View More View Less
  • 1 Department of Medical Microbiology, Faculty of Medicine, Medical University of Sofia, Sofia, Bulgaria
  • | 2 Department of Genetics, Sofia University “St. Kliment Ohridski”, Sofia, Bulgaria
  • | 3 Department of Medical Chemistry and Biochemistry, Molecular Medicine Center, Faculty of Medicine, Medical University of Sofia, Sofia, Bulgaria
  • | 4 Department of Microbiology, Military Epidemiology and Hygiene, Military Medical Academy, Sofia, Bulgaria
Restricted access

Abstract

Background

Severe infections of virulent methicillin-resistant Staphylococcus aureus (MRSA) are a serious health problem. The present study aimed to investigate clonal spread, virulence and antimicrobial resistance rates of Bulgarian MRSA isolates in 2016–2020.

Methods

Molecular identification and mecA gene detection were performed with PCR. Clonal relatedness was evaluated by RAPD PCR and MLST. MRSA epidemiology, virulence and resistance patterns were investigated by PCR.

Results

All 27 isolates were identified as S. aureus and were mecA positive, and all were susceptible to linezolid, tigecycline and vancomycin. The toxin genes hlg (in 92.6% of isolates), seb (77.8%), sei (77.8%), seh (59.3%), sej (55.6%), and seg (48.1%), were frequently found among the isolates. Epidemiological typing by RAPD identified 4 clones (16 isolates) and 11 were with a unique profile. MLST analysis of the same MRSA isolates showed five MLST clonal complexes and 11 ST types, including CC5 (33.3%) (ST5, ST221, ST4776), CC8 (22.2%) (ST8, ST239, ST72), CC15 (ST582), CC22 (14.8%) (ST217, ST5417), CC30 (ST30) CC398 (ST398), and CC59 (ST59). The isolates from CC5 showed higher virulence potential and almost all were macrolide resistant (ermB or ermC positive). CC8 isolates showed higher level of resistance.

Conclusion

To the best of our knowledge, this study is the first describing the clonal spreading of Bulgarian MRSA and the association with their virulence and resistance determinants. Monitoring of MRSA epidemiology, resistance and virulence profile can lead to better prevention and faster therapeutic choice in cases of severe infections.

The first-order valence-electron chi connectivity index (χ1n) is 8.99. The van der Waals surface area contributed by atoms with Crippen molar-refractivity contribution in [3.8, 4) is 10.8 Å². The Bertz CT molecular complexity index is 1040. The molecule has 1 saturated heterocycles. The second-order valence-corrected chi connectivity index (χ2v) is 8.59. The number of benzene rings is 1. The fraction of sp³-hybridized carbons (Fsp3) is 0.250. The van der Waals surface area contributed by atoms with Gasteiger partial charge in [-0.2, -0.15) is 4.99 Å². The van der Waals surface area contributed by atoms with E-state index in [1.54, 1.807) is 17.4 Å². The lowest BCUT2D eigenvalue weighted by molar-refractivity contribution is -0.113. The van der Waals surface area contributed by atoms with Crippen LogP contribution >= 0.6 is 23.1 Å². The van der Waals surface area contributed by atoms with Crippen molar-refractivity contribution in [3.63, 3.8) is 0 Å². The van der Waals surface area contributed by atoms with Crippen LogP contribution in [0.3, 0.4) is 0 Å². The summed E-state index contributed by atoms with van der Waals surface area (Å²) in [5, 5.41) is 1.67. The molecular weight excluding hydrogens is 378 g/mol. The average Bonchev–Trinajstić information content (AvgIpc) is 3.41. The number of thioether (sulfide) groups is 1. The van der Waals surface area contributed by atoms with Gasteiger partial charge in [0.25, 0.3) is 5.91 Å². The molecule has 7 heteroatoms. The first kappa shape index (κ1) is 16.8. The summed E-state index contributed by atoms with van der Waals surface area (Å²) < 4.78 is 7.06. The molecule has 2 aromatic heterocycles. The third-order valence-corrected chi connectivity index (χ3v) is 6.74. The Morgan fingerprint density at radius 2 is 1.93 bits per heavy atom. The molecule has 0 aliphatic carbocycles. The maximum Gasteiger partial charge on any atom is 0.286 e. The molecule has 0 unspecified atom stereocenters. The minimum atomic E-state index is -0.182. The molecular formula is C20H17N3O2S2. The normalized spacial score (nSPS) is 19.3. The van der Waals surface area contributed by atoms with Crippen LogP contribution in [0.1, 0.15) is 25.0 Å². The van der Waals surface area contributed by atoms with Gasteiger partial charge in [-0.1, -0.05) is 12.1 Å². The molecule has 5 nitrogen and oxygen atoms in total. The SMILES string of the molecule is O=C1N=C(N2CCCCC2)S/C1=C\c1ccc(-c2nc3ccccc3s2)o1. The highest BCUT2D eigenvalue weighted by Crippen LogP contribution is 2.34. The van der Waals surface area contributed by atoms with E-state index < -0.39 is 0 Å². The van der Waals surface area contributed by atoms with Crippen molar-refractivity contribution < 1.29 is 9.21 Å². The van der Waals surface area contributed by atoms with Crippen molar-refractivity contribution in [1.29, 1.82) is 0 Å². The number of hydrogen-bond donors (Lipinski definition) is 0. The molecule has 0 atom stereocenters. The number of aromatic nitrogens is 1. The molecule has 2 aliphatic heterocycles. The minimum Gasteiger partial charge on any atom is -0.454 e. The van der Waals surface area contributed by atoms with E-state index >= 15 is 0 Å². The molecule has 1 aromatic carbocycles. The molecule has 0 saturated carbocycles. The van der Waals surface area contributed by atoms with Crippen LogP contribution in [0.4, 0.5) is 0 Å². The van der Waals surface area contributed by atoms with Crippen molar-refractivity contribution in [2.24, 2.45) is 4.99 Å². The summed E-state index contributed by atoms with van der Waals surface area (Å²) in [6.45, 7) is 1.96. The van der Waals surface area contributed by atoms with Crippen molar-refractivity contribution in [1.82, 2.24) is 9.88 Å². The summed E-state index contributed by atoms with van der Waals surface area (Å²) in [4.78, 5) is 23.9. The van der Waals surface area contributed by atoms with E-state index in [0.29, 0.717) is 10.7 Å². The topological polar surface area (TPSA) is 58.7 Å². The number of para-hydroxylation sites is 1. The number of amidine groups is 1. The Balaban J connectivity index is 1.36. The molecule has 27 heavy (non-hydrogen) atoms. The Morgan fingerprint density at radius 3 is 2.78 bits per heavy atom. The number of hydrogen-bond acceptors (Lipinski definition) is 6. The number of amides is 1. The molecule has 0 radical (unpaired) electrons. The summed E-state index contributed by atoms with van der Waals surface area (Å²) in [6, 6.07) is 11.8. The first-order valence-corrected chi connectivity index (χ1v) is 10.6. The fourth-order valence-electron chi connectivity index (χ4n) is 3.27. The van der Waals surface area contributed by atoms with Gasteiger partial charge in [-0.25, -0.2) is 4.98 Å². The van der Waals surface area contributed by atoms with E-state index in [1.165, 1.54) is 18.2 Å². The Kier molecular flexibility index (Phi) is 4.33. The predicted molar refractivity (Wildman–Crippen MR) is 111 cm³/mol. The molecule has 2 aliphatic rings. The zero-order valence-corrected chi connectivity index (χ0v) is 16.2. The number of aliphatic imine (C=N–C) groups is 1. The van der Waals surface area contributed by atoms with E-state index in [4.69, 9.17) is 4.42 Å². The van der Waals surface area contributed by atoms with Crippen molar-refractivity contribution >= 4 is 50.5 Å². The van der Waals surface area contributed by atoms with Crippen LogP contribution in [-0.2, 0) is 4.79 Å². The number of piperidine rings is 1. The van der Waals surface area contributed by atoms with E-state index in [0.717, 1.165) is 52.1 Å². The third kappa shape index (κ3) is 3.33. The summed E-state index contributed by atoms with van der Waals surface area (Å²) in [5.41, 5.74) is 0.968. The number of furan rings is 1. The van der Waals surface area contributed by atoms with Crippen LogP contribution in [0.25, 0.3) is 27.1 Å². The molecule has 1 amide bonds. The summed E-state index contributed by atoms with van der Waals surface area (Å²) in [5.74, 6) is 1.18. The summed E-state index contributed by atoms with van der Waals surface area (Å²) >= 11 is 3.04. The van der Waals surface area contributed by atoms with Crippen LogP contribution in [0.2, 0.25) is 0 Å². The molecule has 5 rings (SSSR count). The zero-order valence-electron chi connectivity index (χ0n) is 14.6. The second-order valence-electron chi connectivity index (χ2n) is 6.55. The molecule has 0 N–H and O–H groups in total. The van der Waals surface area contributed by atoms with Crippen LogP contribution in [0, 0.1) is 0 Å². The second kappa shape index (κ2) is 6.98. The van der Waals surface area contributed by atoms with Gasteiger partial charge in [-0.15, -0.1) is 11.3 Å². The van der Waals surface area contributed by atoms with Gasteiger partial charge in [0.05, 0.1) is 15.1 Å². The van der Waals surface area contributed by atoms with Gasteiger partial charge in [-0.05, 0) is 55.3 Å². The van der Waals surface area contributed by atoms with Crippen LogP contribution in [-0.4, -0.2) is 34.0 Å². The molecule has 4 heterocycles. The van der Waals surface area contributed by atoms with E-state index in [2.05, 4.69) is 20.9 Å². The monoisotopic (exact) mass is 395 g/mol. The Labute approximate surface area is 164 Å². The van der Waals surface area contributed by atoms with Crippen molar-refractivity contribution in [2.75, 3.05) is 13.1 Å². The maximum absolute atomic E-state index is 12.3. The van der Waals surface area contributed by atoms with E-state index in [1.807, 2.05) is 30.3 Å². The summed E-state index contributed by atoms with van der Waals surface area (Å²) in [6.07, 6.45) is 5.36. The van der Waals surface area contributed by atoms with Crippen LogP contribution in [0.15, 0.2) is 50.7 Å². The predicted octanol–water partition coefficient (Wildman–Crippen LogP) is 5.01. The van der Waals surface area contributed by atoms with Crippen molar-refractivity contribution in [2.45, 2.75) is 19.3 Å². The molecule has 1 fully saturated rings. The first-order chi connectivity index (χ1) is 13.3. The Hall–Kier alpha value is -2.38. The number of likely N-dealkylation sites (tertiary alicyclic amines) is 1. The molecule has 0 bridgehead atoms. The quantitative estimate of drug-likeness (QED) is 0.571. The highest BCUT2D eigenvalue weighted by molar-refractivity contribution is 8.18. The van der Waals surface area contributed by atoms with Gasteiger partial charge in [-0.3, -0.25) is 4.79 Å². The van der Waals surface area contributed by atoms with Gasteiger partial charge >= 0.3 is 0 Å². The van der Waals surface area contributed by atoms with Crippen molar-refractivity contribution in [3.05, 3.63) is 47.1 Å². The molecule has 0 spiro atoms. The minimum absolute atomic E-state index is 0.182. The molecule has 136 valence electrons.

• 1.

    Wang X , Liu Q , Zhang H , Li X , Huang W , Fu Q , et al. Molecular characteristics of community-associated Staphylococcus aureus isolates from pediatric patients with bloodstream infections between 2012 and 2017 in Shanghai, China. Front Microbiol 2018 Jun 6; 9: 1211. https://doi.org/10.3389/fmicb.2018.01211.

    • Search Google Scholar
    • Export Citation
  • 2.

    Asgeirsson H , Thalme A , Weiland O . Staphylococcus aureus bacteraemia and endocarditis – epidemiology and outcome: a review. Infect Dis 2018; 50: 3, 175192, https://doi.org/10.1080/23744235.2017.1392039.

    • Search Google Scholar
    • Export Citation
  • 3.

    Khoshnood SF , Shahi N , Jomehzadeh EA , Montazeri M , Saki SM , Maghsoumi-Norouzabad ML . Distribution of genes encoding resistance to macrolides, lincosamides, and streptogramins among methicillin-resistant Staphylocoссus aureus strains isolated from burn patients. Acta Microbiol Immunol Hung 2019; 66(3): 387-398. https://doi.org/10.1556/030.66.2019.015.

    • Search Google Scholar
    • Export Citation
  • 4.

    Orosz L , Lengyel G , Ánosi N , Lakatos L , Burián K . Changes in resistance pattern of ESKAPE pathogens between 2010 and 2020 in the clinical center of University of Szeged, Hungary. Acta Microbiol Immunol Hung 2022; 69(1): 2734, https://doi.org/10.1556/030.2022.01640.

    • Search Google Scholar
    • Export Citation
  • 5.

    European Centre for Disease Prevention and Control. Surveillance of antimicrobial resistance in Europe, 2020 Data available at: http:///www.ecdc.europa.eu/en/publications-data/surveillance-antimicrobial-resistance-europe-2020.

    • Search Google Scholar
    • Export Citation
  • 6.